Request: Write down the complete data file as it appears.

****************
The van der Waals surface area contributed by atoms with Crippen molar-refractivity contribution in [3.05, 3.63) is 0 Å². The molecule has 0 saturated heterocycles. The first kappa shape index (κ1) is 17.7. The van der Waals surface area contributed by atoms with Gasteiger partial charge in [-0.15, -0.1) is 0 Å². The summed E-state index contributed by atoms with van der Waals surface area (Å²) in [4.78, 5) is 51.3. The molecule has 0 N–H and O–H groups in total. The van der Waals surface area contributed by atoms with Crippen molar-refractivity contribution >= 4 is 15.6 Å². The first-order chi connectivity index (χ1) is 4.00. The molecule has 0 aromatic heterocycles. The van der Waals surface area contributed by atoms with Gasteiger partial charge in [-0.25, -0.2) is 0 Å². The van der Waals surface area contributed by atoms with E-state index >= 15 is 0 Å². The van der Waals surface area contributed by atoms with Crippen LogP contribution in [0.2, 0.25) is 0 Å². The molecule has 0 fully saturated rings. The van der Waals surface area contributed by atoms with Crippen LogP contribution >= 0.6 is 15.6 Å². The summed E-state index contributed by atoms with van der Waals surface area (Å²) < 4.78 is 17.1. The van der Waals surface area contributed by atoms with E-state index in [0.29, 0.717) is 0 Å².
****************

The van der Waals surface area contributed by atoms with Crippen molar-refractivity contribution in [3.05, 3.63) is 0 Å². The molecule has 0 saturated heterocycles. The first kappa shape index (κ1) is 17.7. The van der Waals surface area contributed by atoms with Gasteiger partial charge in [-0.15, -0.1) is 0 Å². The summed E-state index contributed by atoms with van der Waals surface area (Å²) in [4.78, 5) is 51.3. The molecule has 0 N–H and O–H groups in total. The van der Waals surface area contributed by atoms with Crippen molar-refractivity contribution >= 4 is 15.6 Å². The first-order chi connectivity index (χ1) is 4.00. The molecule has 0 aromatic heterocycles. The van der Waals surface area contributed by atoms with Gasteiger partial charge in [-0.25, -0.2) is 0 Å². The van der Waals surface area contributed by atoms with E-state index >= 15 is 0 Å². The van der Waals surface area contributed by atoms with Crippen LogP contribution in [0.2, 0.25) is 0 Å². The molecule has 0 fully saturated rings. The van der Waals surface area contributed by atoms with Crippen LogP contribution >= 0.6 is 15.6 Å². The summed E-state index contributed by atoms with van der Waals surface area (Å²) < 4.78 is 17.1. The van der Waals surface area contributed by atoms with E-state index in [0.29, 0.717) is 0 Å².